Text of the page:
Though the Chinese have made efforts to increase press freedoms
for foreign journalists covering the 2008 Summer Olympic Games
in Beijing, reporters are still expecting to encounter some challenges
based on long-standing restrictions and mentalities.
accommodate the more than 20,000 journalists expected to arrive
in Beijing for the Olympic Games in August, the Chinese have increased
access to government sources, locations and the Internet.
Director of Media Operations for the Beijing Organizing Committee
of the Olympic Games Sun Weijia said in an official statement
that treating the members of the press coming to Beijing "kindly"
"Olympic media operations are expected to have a deep impact
on China's future media services as it is a brand new subject
matter in the country's higher-learning and academic institutions,"
he said in the statement.
Some journalism advocates are hoping the Olympics will provide
an opportunity to help push China toward liberalizing its approach
toward press freedoms in general.
"We also want to make better known (the) media conditions
in China, which are quite complex and are not just cut and dry
authoritarian censorship," said Bob Dietz, Asia program coordinator
for the Committee to Protect Journalists. "It's a really
dynamic situation. And we've been trying to capture that in the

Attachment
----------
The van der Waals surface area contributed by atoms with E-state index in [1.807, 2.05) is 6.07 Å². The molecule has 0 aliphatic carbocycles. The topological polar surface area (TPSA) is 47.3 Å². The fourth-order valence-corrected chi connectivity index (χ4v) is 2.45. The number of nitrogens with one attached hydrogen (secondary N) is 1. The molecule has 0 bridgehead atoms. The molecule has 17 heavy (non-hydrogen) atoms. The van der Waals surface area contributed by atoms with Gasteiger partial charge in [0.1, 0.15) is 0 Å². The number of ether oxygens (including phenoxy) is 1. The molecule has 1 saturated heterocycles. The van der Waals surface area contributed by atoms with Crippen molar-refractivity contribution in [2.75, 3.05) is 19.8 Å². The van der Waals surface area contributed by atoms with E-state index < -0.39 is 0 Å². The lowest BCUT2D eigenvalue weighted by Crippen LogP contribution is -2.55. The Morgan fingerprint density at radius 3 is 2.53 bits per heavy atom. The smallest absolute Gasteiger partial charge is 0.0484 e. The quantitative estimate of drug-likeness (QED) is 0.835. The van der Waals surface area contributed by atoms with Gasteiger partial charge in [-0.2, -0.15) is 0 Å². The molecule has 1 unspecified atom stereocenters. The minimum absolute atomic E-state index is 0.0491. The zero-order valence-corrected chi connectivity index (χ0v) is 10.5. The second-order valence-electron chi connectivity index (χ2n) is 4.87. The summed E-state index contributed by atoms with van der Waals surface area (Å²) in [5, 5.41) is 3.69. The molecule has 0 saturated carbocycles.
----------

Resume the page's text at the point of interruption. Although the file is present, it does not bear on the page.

writing and reporting we've been doing."
According to Dietz, foreign journalists are treated differently
than Chinese journalists -- reforms enacted in January 2007 allow
foreign reporters to go anywhere and talk to any source they want.
Chinese journalists, however, work under the confines of an elaborate,
but not airtight, system of government censors, and can face jail
time for violations, Dietz said.
The reforms themselves are temporary -- they expire in October
2008 after the Paralympic Games. And though they are aimed at
increasing access, they are not always adhered to, he explained.
Dietz said local officials around the vast country -- who are
accustomed to having some autonomy -- do not always abide by mandates
to expand access to sources and locations. Since the reforms were
enacted, the Foreign Correspondents Club of China, an association
of Beijing-based professional journalists, has reported 230 instances
of foreign journalists saying they were harassed by local officials,
The Chinese have set up a government hotline for foreign correspondents
to report such cases.
When violence broke out in Tibet leading up to the Games, the
issue of press access was put to the test. Tibet is a semi-autonomous
region under Chinese control since the 1950s, which has been trying
to assert its independence ever since.
After riots in March, when anti-Chinese protesters clashed with
police and burned vehicles and shops, the Chinese government barred
foreign journalists from entering the area.
When China sentenced 30 people to prison for participating in
the riots, foreign journalists could not cover the trial in Tibet's
capital Lhasa, according to the Washington Post.
In a broader sense, foreign journalists in China often have trouble
finding people willing to be interviewed for fear of government
retaliation if they speak to the press.